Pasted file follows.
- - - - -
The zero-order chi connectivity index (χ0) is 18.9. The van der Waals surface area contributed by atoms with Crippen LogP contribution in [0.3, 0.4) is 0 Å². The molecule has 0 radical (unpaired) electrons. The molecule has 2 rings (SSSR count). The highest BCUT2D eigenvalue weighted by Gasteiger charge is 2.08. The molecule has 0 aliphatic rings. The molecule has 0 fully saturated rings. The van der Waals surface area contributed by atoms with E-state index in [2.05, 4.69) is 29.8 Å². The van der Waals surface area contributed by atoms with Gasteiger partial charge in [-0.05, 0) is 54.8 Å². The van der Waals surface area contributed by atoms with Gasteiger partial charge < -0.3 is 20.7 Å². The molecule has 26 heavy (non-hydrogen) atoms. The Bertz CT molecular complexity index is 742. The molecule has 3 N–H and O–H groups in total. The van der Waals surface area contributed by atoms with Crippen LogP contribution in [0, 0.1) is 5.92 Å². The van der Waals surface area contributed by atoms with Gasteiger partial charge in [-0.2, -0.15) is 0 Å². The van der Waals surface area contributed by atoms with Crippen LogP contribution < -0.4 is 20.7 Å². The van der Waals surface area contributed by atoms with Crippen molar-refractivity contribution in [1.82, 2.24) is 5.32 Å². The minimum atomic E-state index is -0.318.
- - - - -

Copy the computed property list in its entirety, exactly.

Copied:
The zero-order chi connectivity index (χ0) is 18.9. The van der Waals surface area contributed by atoms with Crippen LogP contribution in [0.3, 0.4) is 0 Å². The molecule has 0 radical (unpaired) electrons. The molecule has 2 rings (SSSR count). The highest BCUT2D eigenvalue weighted by Gasteiger charge is 2.08. The molecule has 0 aliphatic rings. The molecule has 0 fully saturated rings. The van der Waals surface area contributed by atoms with E-state index in [2.05, 4.69) is 29.8 Å². The van der Waals surface area contributed by atoms with Gasteiger partial charge in [-0.05, 0) is 54.8 Å². The van der Waals surface area contributed by atoms with Gasteiger partial charge < -0.3 is 20.7 Å². The molecule has 26 heavy (non-hydrogen) atoms. The Bertz CT molecular complexity index is 742. The molecule has 3 N–H and O–H groups in total. The van der Waals surface area contributed by atoms with Crippen LogP contribution in [0, 0.1) is 5.92 Å². The van der Waals surface area contributed by atoms with Gasteiger partial charge in [-0.2, -0.15) is 0 Å². The van der Waals surface area contributed by atoms with Crippen LogP contribution < -0.4 is 20.7 Å². The van der Waals surface area contributed by atoms with Crippen molar-refractivity contribution in [1.82, 2.24) is 5.32 Å². The minimum atomic E-state index is -0.318.